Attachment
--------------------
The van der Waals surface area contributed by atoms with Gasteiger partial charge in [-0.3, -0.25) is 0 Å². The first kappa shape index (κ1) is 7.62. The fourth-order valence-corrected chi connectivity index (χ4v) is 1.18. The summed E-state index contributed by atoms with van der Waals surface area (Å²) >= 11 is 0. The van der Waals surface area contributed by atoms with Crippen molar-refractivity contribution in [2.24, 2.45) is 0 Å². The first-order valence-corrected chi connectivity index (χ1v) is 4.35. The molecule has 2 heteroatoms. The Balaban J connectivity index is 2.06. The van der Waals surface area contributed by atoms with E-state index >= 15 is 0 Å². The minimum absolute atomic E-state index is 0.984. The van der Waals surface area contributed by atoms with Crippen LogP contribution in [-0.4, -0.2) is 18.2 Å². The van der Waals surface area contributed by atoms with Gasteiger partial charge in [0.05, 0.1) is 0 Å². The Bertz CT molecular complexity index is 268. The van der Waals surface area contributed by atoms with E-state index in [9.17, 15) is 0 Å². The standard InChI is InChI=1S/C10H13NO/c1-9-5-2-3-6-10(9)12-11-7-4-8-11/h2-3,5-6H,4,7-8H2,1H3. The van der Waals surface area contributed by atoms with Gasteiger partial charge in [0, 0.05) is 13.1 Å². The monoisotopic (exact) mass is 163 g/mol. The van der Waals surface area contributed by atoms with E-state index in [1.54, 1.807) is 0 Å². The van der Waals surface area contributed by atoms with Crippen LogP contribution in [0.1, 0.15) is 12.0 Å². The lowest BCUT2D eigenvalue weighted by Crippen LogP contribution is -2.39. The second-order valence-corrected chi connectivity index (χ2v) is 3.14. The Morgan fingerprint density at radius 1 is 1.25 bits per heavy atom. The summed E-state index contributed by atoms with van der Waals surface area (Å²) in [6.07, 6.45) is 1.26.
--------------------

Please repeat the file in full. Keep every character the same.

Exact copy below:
The van der Waals surface area contributed by atoms with Gasteiger partial charge in [-0.3, -0.25) is 0 Å². The first kappa shape index (κ1) is 7.62. The fourth-order valence-corrected chi connectivity index (χ4v) is 1.18. The summed E-state index contributed by atoms with van der Waals surface area (Å²) >= 11 is 0. The van der Waals surface area contributed by atoms with Crippen molar-refractivity contribution in [2.24, 2.45) is 0 Å². The first-order valence-corrected chi connectivity index (χ1v) is 4.35. The molecule has 2 heteroatoms. The Balaban J connectivity index is 2.06. The van der Waals surface area contributed by atoms with E-state index >= 15 is 0 Å². The minimum absolute atomic E-state index is 0.984. The van der Waals surface area contributed by atoms with Crippen LogP contribution in [-0.4, -0.2) is 18.2 Å². The van der Waals surface area contributed by atoms with Gasteiger partial charge in [0.05, 0.1) is 0 Å². The Bertz CT molecular complexity index is 268. The van der Waals surface area contributed by atoms with E-state index in [9.17, 15) is 0 Å². The standard InChI is InChI=1S/C10H13NO/c1-9-5-2-3-6-10(9)12-11-7-4-8-11/h2-3,5-6H,4,7-8H2,1H3. The van der Waals surface area contributed by atoms with Gasteiger partial charge in [0, 0.05) is 13.1 Å². The monoisotopic (exact) mass is 163 g/mol. The van der Waals surface area contributed by atoms with E-state index in [1.54, 1.807) is 0 Å². The van der Waals surface area contributed by atoms with Crippen LogP contribution in [0.1, 0.15) is 12.0 Å². The lowest BCUT2D eigenvalue weighted by Crippen LogP contribution is -2.39. The second-order valence-corrected chi connectivity index (χ2v) is 3.14. The Morgan fingerprint density at radius 1 is 1.25 bits per heavy atom. The summed E-state index contributed by atoms with van der Waals surface area (Å²) in [6.07, 6.45) is 1.26.